“When it comes to dealing with difficult crude oils, one has to have people with experience in that area of business. It is no good just popping along and asking how it is going, one has got to get involved. This means that the number of companies involved is smaller, but the quality is very high.”
ABOI’s emergence in an international role – with all the transport and logistical issues that presents – came in the 1990s. Gibbons believes that this represented a quantum shift from the organisations’ early days in the 1970s.
“The North Sea was the Klondike of 30 years ago,” he says. “Everybody in engineering, regardless of their backgrounds, joined the oil sector. The only qualification you had to have was that you had to be good enough to do it – not that you had done it before. ABOI was the single trade association to harness all that activity. It was the only organization representing the oil and gas production industry in the UK.”
Now ABOI has developed a different role. Gibbons says: “From the mid-1990s we had to go out and seek opportunities. Instead of acting as a true liaison organisation, which is what we were, we had to set ourselves up as a marketing organisation. Like every organisation now, ABOI has a fundamental marketing element.”
So far, so good. But what does the future hold for ABOI and the industry? With concerns over global warming growing and ‘cleaner’ sources of energy much in demand, the industry is under pressure as never before. However, Gibbons believes the future is brighter than it might appear to be at first glance.
“ABOI has got to say to itself that oil will always have a very high value,” he says. “Certainly in the next decade or so, one must assume that oil values will continue at more or less their current level, that production opportunities will be driven by this oil price level and that many areas that do not develop in a major way will develop in a smaller way.” This, Gibbons believes, means that the industry is about to see big changes in terms of logistics and transport. “I think the era of small production systems, as well as major international production systems, is something that we all need to move into,” he says.
“It is attractive to think supermajor. If you think supermajor or supernational, just look at the major projects and get involved with those. That is marvellous. Do that. But increasingly there are going to be smaller enterprises driven by a high oil price. It might not be profitable for an international supermajor, but it will be very profitable for a local national or a local regional organisation. I think ABOI has got to get involved with both of those.”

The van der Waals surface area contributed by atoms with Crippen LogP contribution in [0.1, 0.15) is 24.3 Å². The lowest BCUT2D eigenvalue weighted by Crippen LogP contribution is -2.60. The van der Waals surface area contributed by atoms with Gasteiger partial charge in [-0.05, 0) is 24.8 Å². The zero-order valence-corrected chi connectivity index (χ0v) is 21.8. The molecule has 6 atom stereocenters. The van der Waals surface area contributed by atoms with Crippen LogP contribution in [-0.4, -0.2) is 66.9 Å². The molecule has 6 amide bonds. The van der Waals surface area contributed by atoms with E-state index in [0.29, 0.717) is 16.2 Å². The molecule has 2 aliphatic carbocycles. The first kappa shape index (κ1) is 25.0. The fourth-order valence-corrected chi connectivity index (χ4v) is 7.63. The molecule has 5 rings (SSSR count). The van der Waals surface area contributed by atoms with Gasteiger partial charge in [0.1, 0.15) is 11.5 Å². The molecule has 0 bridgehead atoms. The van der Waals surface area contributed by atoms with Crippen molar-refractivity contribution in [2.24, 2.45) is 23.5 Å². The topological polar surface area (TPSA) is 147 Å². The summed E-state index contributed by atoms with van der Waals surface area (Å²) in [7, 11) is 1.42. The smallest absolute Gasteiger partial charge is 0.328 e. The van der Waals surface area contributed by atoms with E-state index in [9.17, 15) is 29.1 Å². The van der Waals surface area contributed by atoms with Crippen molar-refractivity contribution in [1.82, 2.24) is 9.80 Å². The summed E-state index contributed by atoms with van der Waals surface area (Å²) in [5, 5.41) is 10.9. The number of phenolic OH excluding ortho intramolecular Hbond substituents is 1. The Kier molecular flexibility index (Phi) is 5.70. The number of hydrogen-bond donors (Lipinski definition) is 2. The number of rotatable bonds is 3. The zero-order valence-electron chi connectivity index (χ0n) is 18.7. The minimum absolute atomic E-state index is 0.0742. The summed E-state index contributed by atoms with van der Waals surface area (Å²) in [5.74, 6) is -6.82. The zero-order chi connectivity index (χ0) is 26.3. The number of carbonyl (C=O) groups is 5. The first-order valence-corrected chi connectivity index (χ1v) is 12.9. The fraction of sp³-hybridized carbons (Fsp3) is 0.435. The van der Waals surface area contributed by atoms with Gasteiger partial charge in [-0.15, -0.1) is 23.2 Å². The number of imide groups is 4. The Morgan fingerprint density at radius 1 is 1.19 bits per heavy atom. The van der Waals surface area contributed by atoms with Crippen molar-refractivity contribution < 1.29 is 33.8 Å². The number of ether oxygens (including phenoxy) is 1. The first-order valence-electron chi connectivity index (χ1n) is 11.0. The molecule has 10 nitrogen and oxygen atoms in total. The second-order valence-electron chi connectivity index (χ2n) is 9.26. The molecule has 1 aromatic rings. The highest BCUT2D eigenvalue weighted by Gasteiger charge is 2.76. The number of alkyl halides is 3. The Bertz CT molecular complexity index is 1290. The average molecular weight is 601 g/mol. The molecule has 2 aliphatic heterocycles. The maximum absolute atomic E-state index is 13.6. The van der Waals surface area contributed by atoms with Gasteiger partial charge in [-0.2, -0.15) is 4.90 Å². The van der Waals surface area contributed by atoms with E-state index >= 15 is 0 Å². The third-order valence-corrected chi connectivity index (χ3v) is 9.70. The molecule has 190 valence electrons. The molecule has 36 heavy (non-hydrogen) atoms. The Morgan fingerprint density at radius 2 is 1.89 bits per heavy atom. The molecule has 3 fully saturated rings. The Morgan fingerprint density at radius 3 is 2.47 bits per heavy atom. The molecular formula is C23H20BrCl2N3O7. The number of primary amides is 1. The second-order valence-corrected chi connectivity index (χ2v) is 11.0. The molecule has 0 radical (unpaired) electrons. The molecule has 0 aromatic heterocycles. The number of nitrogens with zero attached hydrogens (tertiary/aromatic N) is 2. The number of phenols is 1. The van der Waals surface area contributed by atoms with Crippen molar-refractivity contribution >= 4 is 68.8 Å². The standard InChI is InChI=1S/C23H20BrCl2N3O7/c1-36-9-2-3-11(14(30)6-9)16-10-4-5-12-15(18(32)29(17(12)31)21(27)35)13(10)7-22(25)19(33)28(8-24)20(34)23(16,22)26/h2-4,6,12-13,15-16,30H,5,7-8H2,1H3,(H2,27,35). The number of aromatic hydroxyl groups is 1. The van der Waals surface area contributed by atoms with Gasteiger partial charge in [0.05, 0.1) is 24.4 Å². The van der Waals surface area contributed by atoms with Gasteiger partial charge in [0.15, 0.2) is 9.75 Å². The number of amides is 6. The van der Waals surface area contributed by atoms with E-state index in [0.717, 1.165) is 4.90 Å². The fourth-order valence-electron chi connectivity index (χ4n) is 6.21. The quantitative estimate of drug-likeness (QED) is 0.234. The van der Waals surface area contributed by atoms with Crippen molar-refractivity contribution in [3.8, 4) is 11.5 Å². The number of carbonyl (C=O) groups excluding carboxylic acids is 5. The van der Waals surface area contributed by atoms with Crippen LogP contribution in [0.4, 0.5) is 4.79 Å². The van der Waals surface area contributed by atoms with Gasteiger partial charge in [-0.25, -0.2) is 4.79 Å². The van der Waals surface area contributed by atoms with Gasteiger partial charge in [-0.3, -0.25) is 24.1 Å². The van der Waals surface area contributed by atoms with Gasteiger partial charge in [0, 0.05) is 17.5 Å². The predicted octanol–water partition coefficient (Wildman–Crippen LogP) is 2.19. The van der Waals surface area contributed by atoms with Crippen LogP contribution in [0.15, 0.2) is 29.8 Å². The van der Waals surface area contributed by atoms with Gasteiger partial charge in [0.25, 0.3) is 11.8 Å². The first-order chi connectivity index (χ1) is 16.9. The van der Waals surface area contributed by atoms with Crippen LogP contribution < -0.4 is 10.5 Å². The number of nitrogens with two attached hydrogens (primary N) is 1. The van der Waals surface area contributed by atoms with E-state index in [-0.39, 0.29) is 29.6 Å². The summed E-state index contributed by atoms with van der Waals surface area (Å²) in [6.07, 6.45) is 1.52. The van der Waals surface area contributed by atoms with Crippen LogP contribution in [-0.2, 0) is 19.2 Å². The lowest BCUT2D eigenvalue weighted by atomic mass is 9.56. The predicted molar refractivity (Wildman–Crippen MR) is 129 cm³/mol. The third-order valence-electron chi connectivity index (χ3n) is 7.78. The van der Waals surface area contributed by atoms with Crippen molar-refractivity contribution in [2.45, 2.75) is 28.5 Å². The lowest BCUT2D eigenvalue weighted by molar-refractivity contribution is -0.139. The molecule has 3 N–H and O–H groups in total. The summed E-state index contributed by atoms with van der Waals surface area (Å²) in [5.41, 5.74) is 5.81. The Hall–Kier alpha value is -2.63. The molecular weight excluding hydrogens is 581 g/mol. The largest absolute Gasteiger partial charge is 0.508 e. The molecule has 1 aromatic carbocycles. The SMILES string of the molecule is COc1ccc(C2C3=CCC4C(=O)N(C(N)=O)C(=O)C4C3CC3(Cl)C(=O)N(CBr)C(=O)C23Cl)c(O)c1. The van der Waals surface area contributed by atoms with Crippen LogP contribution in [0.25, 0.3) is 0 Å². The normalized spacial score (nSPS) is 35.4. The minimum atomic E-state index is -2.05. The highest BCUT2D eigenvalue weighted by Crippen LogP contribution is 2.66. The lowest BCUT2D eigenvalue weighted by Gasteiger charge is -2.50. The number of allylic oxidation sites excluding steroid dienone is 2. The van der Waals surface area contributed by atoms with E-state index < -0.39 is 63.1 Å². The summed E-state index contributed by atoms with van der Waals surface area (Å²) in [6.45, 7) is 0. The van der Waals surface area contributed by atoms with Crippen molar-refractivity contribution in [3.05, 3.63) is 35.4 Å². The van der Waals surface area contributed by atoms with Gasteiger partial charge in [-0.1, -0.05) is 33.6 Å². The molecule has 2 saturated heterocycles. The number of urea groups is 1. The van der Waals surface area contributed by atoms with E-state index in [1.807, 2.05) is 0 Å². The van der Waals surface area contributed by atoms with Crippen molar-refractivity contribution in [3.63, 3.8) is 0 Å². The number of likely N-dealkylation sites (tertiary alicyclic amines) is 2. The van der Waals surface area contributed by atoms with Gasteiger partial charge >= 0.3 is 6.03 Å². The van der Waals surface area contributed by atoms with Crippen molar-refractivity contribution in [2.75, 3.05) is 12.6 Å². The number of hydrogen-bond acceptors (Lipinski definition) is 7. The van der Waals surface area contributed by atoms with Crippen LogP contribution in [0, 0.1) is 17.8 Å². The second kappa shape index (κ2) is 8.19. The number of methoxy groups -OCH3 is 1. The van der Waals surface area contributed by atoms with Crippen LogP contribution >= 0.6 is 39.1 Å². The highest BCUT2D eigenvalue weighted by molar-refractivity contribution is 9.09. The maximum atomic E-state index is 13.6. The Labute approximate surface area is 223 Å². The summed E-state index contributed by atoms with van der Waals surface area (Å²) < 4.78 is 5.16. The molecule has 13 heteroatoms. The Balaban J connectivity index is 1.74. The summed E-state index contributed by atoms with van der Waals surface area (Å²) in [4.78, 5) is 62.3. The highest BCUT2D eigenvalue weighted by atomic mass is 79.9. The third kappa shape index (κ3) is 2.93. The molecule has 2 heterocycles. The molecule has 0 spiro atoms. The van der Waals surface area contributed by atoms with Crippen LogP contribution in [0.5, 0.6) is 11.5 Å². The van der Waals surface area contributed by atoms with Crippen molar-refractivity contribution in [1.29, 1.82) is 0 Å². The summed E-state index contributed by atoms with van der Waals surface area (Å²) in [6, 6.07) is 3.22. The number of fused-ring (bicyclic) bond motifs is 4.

The LNG industry is growing and, Gibbons believes, presents new challenges in terms of production and transport safety. He says: “ABOI has got to stay close to the developing LNG industry on shipping, safety considerations and security.
“Security, I’m afraid, is part of life, and we have to work very closely with operators on all aspects of security, while safety in gas development, particularly LNG, is paramount.” Equally interesting will be new research and development. Gibbons believes smaller groups may be the future in this area. “What is going to be interesting,” he says, “is working with organisations that are sponsoring R&D but are not directly involved in its wider exploitation.
“It is quite possible that large production organisations won’t want to carry the R&D organisations that would be ideal for them. So the R&D factor may come out of academia, and it may come out of small institutions. But their products will have to be commercialised and exploited in the most judicious way.”
Gibbons sees ABOI having a big role in liaising with all parties concerned, from the small research facility to the big producer. He is also keen to stress that the future of the industry is secure, despite the current political climate. “This is a growing business, not a declining one – it’s not even on a plateau – and one fails to participate at one’s peril.”